Posted: May 18th, 2011 | Author: Shawn_Bee | Filed under: Claustrophobia | No Comments »
Everyone has heard of a coping mechanism. It is how we adopt to a situation, whether it is an activity we do not want to do or one with a bad experience associated with it. Per Wikipedia, the definition of coping is: the process of managing taxing circumstances, expending effort to solve personal and interpersonal problems, and seeking “to master, minimize, reduce or tolerate stress” or conflict. Some people try to do a routine before such a situation which alleviates the “angst”, “fear” or “discomfort” associated with the situation. In medical terms, we often try to “desensitize” a patient to a discomforting situation through methods which introduce the offensive stimulus in a small manner and increasing such exposure until a patient can “cope” and face such situations with reduced negative emotional response.
Some people use a pre-event routine as well to enhance a situation. Athletes prepare for their sport with a ritual. Even recently, we learned of two tennis players independently suggesting certain non-tennis, physical activity enhanced their tennis performance with heightened hormones/adrenaline. I will let you look into Andy Murray and Francesca Schiavone to learn about this activity. Even Ryan Reynolds discussed his “coping” for the movie Buried by having telephone access to a reassuring friend while filming the scenes in a coffin.
So, why do I bring this topic up today? Those who do not suffer from claustrophobia most likely have routine and successful coping mechanisms. However, for many claustrophobics, their fear is based in an ‘irrational’ response to a situation. This irrational component to the definition of claustrophobia makes coping difficult. Medications do not handle the ‘irrational” and desensitizing is only mildly successful. With the use of calmspace™, a person has control (a basis for rationale behavior) and the neurologic stimulus is believed to signal relief to the situation.
Please let me know some of your unique coping mechanisms or even attempts to find a routine which minimizes the discomfort associated with your claustrophobia or other situational anxiety. I will share the best responses I receive.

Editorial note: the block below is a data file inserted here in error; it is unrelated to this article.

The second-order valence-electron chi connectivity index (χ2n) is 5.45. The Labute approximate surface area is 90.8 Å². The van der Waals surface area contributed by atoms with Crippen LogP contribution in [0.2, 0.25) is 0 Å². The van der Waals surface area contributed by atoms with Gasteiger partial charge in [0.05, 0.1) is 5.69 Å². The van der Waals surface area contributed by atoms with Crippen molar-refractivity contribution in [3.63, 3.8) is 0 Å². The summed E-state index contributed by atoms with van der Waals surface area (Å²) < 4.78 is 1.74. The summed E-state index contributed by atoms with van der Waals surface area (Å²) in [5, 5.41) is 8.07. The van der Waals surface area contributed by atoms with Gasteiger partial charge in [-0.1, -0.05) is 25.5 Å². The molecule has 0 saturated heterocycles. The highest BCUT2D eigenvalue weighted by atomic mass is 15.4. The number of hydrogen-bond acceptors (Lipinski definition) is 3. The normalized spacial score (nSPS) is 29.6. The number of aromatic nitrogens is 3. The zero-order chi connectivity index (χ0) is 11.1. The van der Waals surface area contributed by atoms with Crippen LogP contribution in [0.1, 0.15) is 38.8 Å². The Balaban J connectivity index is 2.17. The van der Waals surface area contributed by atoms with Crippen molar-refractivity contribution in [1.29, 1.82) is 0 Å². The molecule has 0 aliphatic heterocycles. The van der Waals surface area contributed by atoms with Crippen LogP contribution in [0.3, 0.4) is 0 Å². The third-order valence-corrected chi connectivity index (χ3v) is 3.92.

Until next time…
Posted: May 9th, 2011 | Author: Shawn_Bee | Filed under: Claustrophobia | No Comments »
What happens when you drive past a police car? Often, you slow down, check your speed limit and gauge whether you were “within acceptable limits.” For me, and as I guess for many of you, this behavior is rooted in the past experience of getting a speeding ticket and/or the fear of receiving one currently. This fear is not rationale, if I am driving within the law, and oftentimes, unfounded as the police officer does not begin his/her pursuit of me. But, for those of you who are street racers, perhaps this fear is well triggered.
So how do we fear? Do we ‘fear” alike? No, but we can derive some commonality between how I fear and you fear, etc. According to Jamie Molphy, who wrote “Overcome Fear- How Do We Control Fear?” Fear is a natural response to life’s trials and tribulations. Unfortunately, many of us overestimate the size of the perceived threat which has caused this fear and set about stressing our mind and body to its limits, without actually considering the probability that this fearful event will neither come to pass, or be as apocalyptic as we had thought.
As stated above, fear is actually a natural response to a perceived danger or risk which may occur in the future. As such it is impossible to totally alleviate. However, it is possible to overcome fear and reduce the amount of stress caused by the realization of such a threat by immediately analyzing the threat and formulate some solutions or options in advance.
However, claustrophobics do not have the ability to apply this rationality to their inciting fear and oftentimes become consumed by the situation. Medical intervention works with anxiety and claustrophobia patients by desensitizing them to the situation or circumstance which creates the fear. Many practitioners will try methods of confrontation or medication to numb the response. On occasion, this method works. However, many claustrophobic individuals and those who suffer from anxiety shy away from medical intervention. Additionally, there is no proof of a successful solution. Avoidance both of doctors and the fear inducing situation becomes the approach.
We all struggle with convincing ourselves that the threat is only perceived. Those who suffer from claustrophobia often cannot overcome this perception. We believe that the use of calmspace signals to the claustrophobic that the situation is not so dire or threatening. Let me know your experience.
Until next time,